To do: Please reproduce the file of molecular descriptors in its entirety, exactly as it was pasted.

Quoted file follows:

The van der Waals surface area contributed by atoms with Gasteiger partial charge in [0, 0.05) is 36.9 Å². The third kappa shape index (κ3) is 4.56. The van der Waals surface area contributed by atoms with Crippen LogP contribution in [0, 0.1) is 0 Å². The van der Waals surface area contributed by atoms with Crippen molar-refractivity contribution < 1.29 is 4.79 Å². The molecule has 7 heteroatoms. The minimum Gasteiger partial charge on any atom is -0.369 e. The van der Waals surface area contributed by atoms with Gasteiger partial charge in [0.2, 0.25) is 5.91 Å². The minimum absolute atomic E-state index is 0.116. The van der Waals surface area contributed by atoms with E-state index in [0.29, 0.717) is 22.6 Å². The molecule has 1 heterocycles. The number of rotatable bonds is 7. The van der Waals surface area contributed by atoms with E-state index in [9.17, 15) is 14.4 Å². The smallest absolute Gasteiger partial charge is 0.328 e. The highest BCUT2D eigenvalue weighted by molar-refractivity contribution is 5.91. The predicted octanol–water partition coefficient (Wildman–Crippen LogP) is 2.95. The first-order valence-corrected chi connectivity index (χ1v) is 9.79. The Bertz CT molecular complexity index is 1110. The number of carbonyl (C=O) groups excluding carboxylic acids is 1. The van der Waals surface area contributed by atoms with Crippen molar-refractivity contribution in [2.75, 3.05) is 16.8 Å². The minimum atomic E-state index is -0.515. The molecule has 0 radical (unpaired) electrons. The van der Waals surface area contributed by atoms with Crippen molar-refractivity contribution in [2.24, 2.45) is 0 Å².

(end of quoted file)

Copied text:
The van der Waals surface area contributed by atoms with Gasteiger partial charge in [0, 0.05) is 36.9 Å². The third kappa shape index (κ3) is 4.56. The van der Waals surface area contributed by atoms with Crippen LogP contribution in [0, 0.1) is 0 Å². The van der Waals surface area contributed by atoms with Crippen molar-refractivity contribution < 1.29 is 4.79 Å². The molecule has 7 heteroatoms. The minimum Gasteiger partial charge on any atom is -0.369 e. The van der Waals surface area contributed by atoms with Gasteiger partial charge in [0.2, 0.25) is 5.91 Å². The minimum absolute atomic E-state index is 0.116. The van der Waals surface area contributed by atoms with E-state index in [0.29, 0.717) is 22.6 Å². The molecule has 1 heterocycles. The number of rotatable bonds is 7. The van der Waals surface area contributed by atoms with E-state index in [9.17, 15) is 14.4 Å². The smallest absolute Gasteiger partial charge is 0.328 e. The highest BCUT2D eigenvalue weighted by molar-refractivity contribution is 5.91. The predicted octanol–water partition coefficient (Wildman–Crippen LogP) is 2.95. The first-order valence-corrected chi connectivity index (χ1v) is 9.79. The Bertz CT molecular complexity index is 1110. The number of carbonyl (C=O) groups excluding carboxylic acids is 1. The van der Waals surface area contributed by atoms with Crippen molar-refractivity contribution in [2.75, 3.05) is 16.8 Å². The minimum atomic E-state index is -0.515. The molecule has 0 radical (unpaired) electrons. The van der Waals surface area contributed by atoms with Crippen molar-refractivity contribution in [2.24, 2.45) is 0 Å².